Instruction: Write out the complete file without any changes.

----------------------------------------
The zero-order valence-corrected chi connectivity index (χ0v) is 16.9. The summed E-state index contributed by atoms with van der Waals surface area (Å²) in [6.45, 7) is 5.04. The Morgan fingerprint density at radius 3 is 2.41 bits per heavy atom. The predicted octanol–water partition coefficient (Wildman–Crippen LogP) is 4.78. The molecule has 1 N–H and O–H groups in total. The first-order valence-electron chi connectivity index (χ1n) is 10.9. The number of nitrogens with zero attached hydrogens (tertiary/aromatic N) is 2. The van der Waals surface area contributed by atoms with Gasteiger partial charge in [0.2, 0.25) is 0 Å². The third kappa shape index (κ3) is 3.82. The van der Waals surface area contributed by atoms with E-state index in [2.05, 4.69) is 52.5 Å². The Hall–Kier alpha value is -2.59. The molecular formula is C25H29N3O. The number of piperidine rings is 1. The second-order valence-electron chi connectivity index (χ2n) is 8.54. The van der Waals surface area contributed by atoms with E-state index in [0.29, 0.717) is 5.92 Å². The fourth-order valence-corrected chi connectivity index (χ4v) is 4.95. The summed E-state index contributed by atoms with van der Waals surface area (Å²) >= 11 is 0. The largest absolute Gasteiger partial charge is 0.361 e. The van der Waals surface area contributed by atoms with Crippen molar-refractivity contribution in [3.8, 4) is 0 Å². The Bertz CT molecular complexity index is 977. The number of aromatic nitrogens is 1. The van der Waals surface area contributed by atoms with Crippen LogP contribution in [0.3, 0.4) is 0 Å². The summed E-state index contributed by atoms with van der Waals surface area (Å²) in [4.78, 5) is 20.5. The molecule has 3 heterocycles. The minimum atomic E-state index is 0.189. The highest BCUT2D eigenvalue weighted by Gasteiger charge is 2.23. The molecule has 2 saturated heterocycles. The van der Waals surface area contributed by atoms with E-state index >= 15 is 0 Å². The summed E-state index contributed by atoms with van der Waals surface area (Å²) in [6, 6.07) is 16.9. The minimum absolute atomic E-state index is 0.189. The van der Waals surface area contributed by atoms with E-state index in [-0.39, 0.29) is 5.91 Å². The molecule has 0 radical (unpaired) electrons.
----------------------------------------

The zero-order valence-corrected chi connectivity index (χ0v) is 16.9. The summed E-state index contributed by atoms with van der Waals surface area (Å²) in [6.45, 7) is 5.04. The Morgan fingerprint density at radius 3 is 2.41 bits per heavy atom. The predicted octanol–water partition coefficient (Wildman–Crippen LogP) is 4.78. The molecule has 1 N–H and O–H groups in total. The first-order valence-electron chi connectivity index (χ1n) is 10.9. The number of nitrogens with zero attached hydrogens (tertiary/aromatic N) is 2. The van der Waals surface area contributed by atoms with Gasteiger partial charge in [0.2, 0.25) is 0 Å². The third kappa shape index (κ3) is 3.82. The van der Waals surface area contributed by atoms with E-state index in [2.05, 4.69) is 52.5 Å². The Hall–Kier alpha value is -2.59. The molecular formula is C25H29N3O. The number of piperidine rings is 1. The second-order valence-electron chi connectivity index (χ2n) is 8.54. The van der Waals surface area contributed by atoms with E-state index in [0.29, 0.717) is 5.92 Å². The fourth-order valence-corrected chi connectivity index (χ4v) is 4.95. The summed E-state index contributed by atoms with van der Waals surface area (Å²) >= 11 is 0. The largest absolute Gasteiger partial charge is 0.361 e. The van der Waals surface area contributed by atoms with Crippen molar-refractivity contribution in [3.8, 4) is 0 Å². The Bertz CT molecular complexity index is 977. The number of aromatic nitrogens is 1. The van der Waals surface area contributed by atoms with Crippen LogP contribution in [0.3, 0.4) is 0 Å². The summed E-state index contributed by atoms with van der Waals surface area (Å²) in [4.78, 5) is 20.5. The molecule has 3 heterocycles. The minimum atomic E-state index is 0.189. The highest BCUT2D eigenvalue weighted by Gasteiger charge is 2.23. The molecule has 2 saturated heterocycles. The van der Waals surface area contributed by atoms with E-state index >= 15 is 0 Å². The summed E-state index contributed by atoms with van der Waals surface area (Å²) in [6, 6.07) is 16.9. The minimum absolute atomic E-state index is 0.189. The van der Waals surface area contributed by atoms with E-state index in [-0.39, 0.29) is 5.91 Å². The molecule has 0 radical (unpaired) electrons.